CD Bandas Sinaloenses: Musica Tambora (CD 687529),
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Bandas Sinaloenses: Musica Tambora


  • 1. Sinaloense, El - Banda Los Guamuchilenos De Culiacan
    2. Viva Mi Desgracia Vals - Banda Los Guamuchilenos De Culiacan
    3. Guango, El - Banda Los Gumauchilenos De Culiacan
    4. Ingrato Dolor Vals - Band Los Guamuchilenos De Culiacan
    5. Culiacan - Banda Los Guamuchilenos De Culiacan
    6. India Bonita, La - Banda Tipica De Mazatlan
    7. Arriba San Marcos - Banda Tipica De Mazatlan
    8. Dos con el Alma - Banda Tipica De Mazatlan
    9. Callejero, El - Conjunto Mazatlan De Cruz Lizarraga
    10. Caballo Bayo Vals - Banda Sinaloense de el Recodo
    11. Los Papaquis - La Arrolladora Banda el Limn de Ren Camacho
    12. Mazatlan - La Arrolladora Banda el Limn de Ren Camacho
    13. Costeno, El - Banda Regional Sinaloense el Recodo
    14. Mi Gustos Es - Banda Regional Sinaloense el Recodo
    15. Que Milagro Chaparrita - Banda la Costea
    16. Sobre las Olas Vals - Banda Los Mochis De Porfirio Amarillas
    17. Nina Perdida Vals, La - Banda Los Mochis De Porfirio Amarillas
    18. Sonora Querida Vals - Banda Los Tamazulas De Culiacan
    19. Quelite Vals, El - Banda Los Tamazulas De Culiacan
    20. March Zacatecas - Banda De Mocorito De Nilo Gallardo
    21. Carmen Vals - Banda De Mocorito De Nilo Gallardo
    22. Novillo Despuntado, El - Banda Los Escamilla
    23. Juan Colorado - Banda Los Escamilla
    24. Mexicano Hasta las Cachas (Cancion Ranchera) - La Banda el Recodo
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  • Additional Info
    Manufacturer Part Number (MPN): 7048

  • Credits
    ProducerChris Starchwitz (Compilation)
    Engineer

    Recorded between 1952 and 1965. Includes liner notes by Helena Simonett.
    Recording information: 1950-1990.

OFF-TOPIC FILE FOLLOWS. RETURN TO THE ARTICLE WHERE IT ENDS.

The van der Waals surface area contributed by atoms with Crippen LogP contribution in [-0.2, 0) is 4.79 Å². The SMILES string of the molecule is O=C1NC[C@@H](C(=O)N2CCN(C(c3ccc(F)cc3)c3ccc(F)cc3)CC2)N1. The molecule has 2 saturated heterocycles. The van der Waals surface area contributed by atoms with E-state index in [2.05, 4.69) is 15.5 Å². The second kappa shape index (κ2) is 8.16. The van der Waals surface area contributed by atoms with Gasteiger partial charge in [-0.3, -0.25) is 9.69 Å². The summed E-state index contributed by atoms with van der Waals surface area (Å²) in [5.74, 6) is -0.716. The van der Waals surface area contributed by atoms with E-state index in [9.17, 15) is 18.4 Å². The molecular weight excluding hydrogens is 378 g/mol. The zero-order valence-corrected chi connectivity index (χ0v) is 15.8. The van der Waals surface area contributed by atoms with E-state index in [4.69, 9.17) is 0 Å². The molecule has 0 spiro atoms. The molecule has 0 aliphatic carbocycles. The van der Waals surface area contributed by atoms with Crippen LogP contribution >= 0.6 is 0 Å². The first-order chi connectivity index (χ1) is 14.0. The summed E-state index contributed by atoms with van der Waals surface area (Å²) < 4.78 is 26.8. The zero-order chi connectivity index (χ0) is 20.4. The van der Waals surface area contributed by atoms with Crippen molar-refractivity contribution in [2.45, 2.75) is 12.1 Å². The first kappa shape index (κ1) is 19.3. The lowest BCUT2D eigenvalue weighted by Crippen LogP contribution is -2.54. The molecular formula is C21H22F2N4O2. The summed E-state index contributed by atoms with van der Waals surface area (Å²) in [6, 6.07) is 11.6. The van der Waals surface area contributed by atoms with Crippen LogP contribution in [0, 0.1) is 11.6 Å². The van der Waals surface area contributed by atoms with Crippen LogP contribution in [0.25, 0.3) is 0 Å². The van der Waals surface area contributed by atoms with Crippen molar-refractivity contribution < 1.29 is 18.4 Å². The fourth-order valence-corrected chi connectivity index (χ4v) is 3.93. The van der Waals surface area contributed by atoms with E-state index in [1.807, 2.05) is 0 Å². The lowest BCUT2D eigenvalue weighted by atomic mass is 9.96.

Tambora (sometimes called banda) is the term given to the style of brass band music that arose in the Mexican state of Sinaloa. While the brass and woodwind instruments produced music akin to mariachi in its blend of Mexican and German marching band influences, the percussion was produced by drums made in the region, tamboras. The tamboras act as the chief distinction between tambora music and related styles, for both its deep booming and high crashing beats. This CD is a collection of 24 recordings made in the style, most dating from the early '50s, though there are three tracks from the mid-'60s, and a couple from the '90s to serve as illustrations of how the style has endured over the decades. For listeners not schooled in the gradations of differences between related styles, there's a lengthy essay in the booklet that does much to explain those. To the more casual listener, it will sound much like mariachi music with a more pronounced influence of German oom-pah marching bands, as well as somewhat greater variety and emphasis upon solos and counter-melodies than is heard in much mariachi music. The tempos vary from foxtrots and waltzes to boleros and polkas. At its most whirling and up-tempo, there's something of a circus-like atmosphere. The addition of vocals by Las Hermanas Sarabia on one of the mid-'60s cuts (by Banda El Recodo de Cruz Lizarraga) do much to make the genre more palatable to those not enamored of the instrumental format. ~ Richie Unterberger

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